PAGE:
The History of Appleton Village
Appleton, recorded as Epletune in the Domesday Book of 1086, means ‘a settlement where apples grow’. According to the Domesday Book the population of the Widnes area of Lancashire was very sparse, just a few scattered farms and hamlets in an area that was mainly marshland.
Originally Widnes was the name of the district, with Appleton being the township name. The hamlet of Appleton was close to the centre of Widnes. Farnworth later the site of the chapel, being to the North, Upton to the North West and Denton to the East.
There are no written records to tell us about life in this area before the Norman Conquest but with the arrival of William the Conqueror things certainly changed. As a reward for his part in the victory over the English, William granted the Earldom of Lancaster to Roger de Poictou. The Earldom was divided into baronies, Widnes being one of them. The barony totaled about 4,000 acres and included Appleton, Tarbock, Rainhill, Huyton, Roby, Knowlsley and Eccleston.
The first Baron of Widnes was Yorfrid, who when he first visited his barony and found it to be half marsh and half moor, decided he would live elsewhere and only visited the area when his final ruling was required in court proceedings. Yorfrid died in 1133 and his barony was split between the husbands of his two daughters. William FitzNigel, 2nd Baron of Halton added Widnes to his title and became Baron of Halton and Widnes. Initially Widnes was governed from Halton Castle, south of the River Mersey. A charter was granted for the operation of the first ferry during this time.
Later in the twelfth century, the running of the area was passed back to the north of the river. Courts were held in Farnworth for ownership, dues and other disputes of the time and these courts continued for centuries. The first chapel was built around 1180 on the hilltop at Farnworth, originally dedicated to St. Wilfrid, later St. Luke. In 1310 the existing church tower was built.
There are many variants to the early spelling of Appleton. It is recorded as Apelton in 1180, Appelton in 1198, and Apulton in 1332.
In 1350 Henry, Duke of Lancaster, gave the villiens (people who lived in villages) of Widnes the right to become free men, allowing them to choose their own bailiffs and later their own court officials. Strong and powerful families began to carve up the area. Hale and Cuerdley came under the Ireland family. Bold had long been the property of the Bold family, who also owned Farnworth. The area north of Appleton and Appleton village itself were controlled by the Appleton family.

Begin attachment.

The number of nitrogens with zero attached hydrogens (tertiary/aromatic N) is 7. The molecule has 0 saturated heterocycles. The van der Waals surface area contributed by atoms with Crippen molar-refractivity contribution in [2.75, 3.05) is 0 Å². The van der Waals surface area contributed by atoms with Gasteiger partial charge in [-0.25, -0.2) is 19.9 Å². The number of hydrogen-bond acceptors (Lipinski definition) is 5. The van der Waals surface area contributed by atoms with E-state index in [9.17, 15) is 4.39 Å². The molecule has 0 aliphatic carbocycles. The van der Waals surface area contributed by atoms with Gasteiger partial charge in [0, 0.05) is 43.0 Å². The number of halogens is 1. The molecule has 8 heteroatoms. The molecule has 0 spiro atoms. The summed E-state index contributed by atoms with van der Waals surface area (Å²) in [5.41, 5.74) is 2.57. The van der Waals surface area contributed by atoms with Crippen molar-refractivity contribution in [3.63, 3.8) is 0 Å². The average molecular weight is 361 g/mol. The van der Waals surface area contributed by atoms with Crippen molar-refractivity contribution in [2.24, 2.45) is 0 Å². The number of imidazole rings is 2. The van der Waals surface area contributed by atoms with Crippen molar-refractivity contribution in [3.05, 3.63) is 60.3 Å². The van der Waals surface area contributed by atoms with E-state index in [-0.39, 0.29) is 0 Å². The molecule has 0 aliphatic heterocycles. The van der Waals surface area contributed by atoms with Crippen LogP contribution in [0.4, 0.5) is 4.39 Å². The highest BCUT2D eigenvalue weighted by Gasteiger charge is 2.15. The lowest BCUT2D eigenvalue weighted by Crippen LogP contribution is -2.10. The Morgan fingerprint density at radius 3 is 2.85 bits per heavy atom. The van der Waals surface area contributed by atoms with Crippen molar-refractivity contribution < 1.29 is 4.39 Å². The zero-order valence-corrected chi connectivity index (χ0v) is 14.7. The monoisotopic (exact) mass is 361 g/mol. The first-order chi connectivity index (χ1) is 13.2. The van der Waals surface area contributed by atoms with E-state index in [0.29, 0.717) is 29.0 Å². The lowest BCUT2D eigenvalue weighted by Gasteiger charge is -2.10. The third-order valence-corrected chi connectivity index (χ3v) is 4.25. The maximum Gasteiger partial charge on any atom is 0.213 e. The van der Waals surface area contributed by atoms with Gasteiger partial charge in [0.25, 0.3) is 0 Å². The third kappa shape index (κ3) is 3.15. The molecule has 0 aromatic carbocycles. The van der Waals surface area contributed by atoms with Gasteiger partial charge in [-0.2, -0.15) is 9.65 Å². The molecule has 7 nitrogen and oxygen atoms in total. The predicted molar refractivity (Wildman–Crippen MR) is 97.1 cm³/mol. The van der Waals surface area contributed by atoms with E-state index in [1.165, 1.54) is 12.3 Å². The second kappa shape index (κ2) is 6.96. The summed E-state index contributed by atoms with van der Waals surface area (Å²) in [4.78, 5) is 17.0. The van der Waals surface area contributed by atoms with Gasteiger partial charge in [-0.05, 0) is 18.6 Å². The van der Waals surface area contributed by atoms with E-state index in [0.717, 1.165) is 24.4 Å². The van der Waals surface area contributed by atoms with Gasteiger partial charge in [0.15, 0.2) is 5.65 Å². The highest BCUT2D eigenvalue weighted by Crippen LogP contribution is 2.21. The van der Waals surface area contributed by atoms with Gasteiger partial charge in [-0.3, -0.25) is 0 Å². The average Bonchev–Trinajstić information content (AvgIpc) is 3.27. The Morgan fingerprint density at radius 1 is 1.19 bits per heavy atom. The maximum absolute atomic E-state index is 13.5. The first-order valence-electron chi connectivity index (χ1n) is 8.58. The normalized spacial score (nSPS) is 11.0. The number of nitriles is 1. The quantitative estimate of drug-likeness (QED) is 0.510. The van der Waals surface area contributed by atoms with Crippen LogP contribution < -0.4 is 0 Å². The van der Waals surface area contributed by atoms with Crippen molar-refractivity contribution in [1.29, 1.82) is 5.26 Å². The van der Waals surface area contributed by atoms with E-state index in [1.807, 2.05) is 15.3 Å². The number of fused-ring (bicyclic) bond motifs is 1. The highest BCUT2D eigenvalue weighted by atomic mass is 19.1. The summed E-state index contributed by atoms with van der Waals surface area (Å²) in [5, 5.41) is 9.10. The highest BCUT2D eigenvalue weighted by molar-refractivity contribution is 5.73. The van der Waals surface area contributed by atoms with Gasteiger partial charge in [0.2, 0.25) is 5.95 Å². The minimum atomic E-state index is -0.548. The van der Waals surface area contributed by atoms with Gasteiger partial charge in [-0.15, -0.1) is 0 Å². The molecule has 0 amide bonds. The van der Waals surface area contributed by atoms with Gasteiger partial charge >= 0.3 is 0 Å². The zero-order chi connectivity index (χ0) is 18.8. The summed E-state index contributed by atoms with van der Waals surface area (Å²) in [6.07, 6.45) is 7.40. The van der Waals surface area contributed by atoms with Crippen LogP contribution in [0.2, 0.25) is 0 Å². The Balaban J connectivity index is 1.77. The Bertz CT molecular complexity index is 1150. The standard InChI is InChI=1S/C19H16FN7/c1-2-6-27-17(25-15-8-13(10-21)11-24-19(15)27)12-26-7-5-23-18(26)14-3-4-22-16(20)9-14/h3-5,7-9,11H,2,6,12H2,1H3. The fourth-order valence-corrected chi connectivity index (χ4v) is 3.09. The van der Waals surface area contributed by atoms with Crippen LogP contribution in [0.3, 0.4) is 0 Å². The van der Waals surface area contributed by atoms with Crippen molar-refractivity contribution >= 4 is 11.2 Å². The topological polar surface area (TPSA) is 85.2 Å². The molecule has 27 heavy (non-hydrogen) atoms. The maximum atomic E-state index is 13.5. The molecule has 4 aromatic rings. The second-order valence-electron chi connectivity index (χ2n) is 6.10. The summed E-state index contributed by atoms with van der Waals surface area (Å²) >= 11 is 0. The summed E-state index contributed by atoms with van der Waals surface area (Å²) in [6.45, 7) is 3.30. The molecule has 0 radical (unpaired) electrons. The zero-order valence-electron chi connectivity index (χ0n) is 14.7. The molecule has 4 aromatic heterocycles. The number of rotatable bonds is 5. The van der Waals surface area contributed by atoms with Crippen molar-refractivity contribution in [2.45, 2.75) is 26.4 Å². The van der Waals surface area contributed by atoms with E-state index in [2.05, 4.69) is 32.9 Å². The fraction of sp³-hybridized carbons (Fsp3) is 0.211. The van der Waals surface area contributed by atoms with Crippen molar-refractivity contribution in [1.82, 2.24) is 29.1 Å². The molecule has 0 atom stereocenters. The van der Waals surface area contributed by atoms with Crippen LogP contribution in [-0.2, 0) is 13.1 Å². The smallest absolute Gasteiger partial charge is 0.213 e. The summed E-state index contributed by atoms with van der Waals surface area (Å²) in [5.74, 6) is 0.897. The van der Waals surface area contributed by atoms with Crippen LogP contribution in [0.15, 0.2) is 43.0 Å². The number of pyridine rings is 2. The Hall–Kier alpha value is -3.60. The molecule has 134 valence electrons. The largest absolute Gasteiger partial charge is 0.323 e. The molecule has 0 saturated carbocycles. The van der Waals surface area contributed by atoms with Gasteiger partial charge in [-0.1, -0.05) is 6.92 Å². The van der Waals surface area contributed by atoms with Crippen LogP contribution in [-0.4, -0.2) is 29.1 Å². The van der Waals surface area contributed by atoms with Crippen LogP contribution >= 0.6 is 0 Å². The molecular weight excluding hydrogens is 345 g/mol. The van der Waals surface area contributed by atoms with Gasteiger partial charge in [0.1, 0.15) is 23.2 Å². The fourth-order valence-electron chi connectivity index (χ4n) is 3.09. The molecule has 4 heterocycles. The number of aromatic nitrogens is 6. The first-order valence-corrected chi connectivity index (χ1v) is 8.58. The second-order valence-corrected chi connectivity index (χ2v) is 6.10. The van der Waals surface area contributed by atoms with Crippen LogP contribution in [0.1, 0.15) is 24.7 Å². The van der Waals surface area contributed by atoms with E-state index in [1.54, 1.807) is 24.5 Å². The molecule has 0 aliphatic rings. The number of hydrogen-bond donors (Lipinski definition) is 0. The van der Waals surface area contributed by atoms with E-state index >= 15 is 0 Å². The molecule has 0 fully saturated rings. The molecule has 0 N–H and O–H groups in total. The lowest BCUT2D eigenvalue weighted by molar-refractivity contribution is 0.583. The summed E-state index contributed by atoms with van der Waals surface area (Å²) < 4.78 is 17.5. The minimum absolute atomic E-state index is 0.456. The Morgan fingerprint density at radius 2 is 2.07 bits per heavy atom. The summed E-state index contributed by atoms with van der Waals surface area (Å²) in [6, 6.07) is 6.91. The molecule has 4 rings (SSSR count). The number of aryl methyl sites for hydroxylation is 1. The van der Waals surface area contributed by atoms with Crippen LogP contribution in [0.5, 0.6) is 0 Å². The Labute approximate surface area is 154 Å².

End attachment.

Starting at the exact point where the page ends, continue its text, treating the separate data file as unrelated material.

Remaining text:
This section of Speed's Map is reproduced by kind permission of Lancashire County Council. Speed's complete map can be viewed on their website by clicking on the following link.
In the sixteenth century, King Henry VIII severed the allegiance of the English Church with Rome, the English Bible was introduced into churches and the keeping of registers of baptisms, marriages and burials was also begun. Farnworth Chapel is one of only three churches in the whole of Lancashire whose registers go back to 1538 when this practice of registration was introduced. Many families in the area resisted the Reformation and stuck firmly to the 'old' faith. In 1639 the area was noted for secret masses and houses with priest's holes
A transcription of the first page of the Farnworth Chapel Register can be seen by clicking here >> This first page shows a simple list, in date order, of baptisms, marriages and burials including the baptisms of Ellen and Margerie Appleton! The original registers have been filmed but they are difficult to read due to the ancient script and the use of Latin. Thanks to the sterling efforts of the Lancashire Parish Register Society they have also been transcribed into modern print in book, microfiche and CD formats. A full list of the volumes transcribed by the Lancashire Parish Register Society can be found at http://www.genuki.org.uk/big/eng/LAN/lprs/lprspub.html
Life in the quiet, sleepy villages of Widnes continued almost unchanged for many generations. Farnworth Wakes began in 1714, a 'mock' mayor was elected and the area began to put together the basis of self-government. The local lord of the manor let Farnworth court administer the region. The court was a rural court and the area from Hough Green right down to Wood End was an agricultural area. This is how Appleton entered the nineteenth century.
By the middle of the 1830's plans were well in hand for the extension of the St Helens Railway to Widnes Dock. The canal was transporting quantities of raw materials for the chemical Industry and the area was set to change dramatically for ever. Chemical factories rapidly developed along the Mersey and the factories needed workers. It was obvious that the local villages could not supply enough hands and word went out that there was plenty of work in Widnes and the employers set about building cheap houses for the influx of labourers. The villages of Hough Green, Ditton, Wood End, Appleton, Simms Cross, Farnworth and Cronton were all overwhelmed by the new chemical town of Widnes with it's multitude of smoking chimneys and acrid choking fumes.
Appleton, now part of Widnes, can be seen on modern day maps. The following link is provided courtesy of Multimap.com
Appleton Village still exists within the town of Widnes and here are few photographs to prove it!
Modern Day Sign Village Post Office The Appleton Arms
Village Surgery Even the Bus Stop! Junction of Appleton Road
& Lower Appleton Road
Top of Appleton Road Appleton Road
Victoria Park Looking from Park to Appleton
Arms & St Bede's RC Church
Victoria Park is reputed to be on the site of the original hamlet of Appleton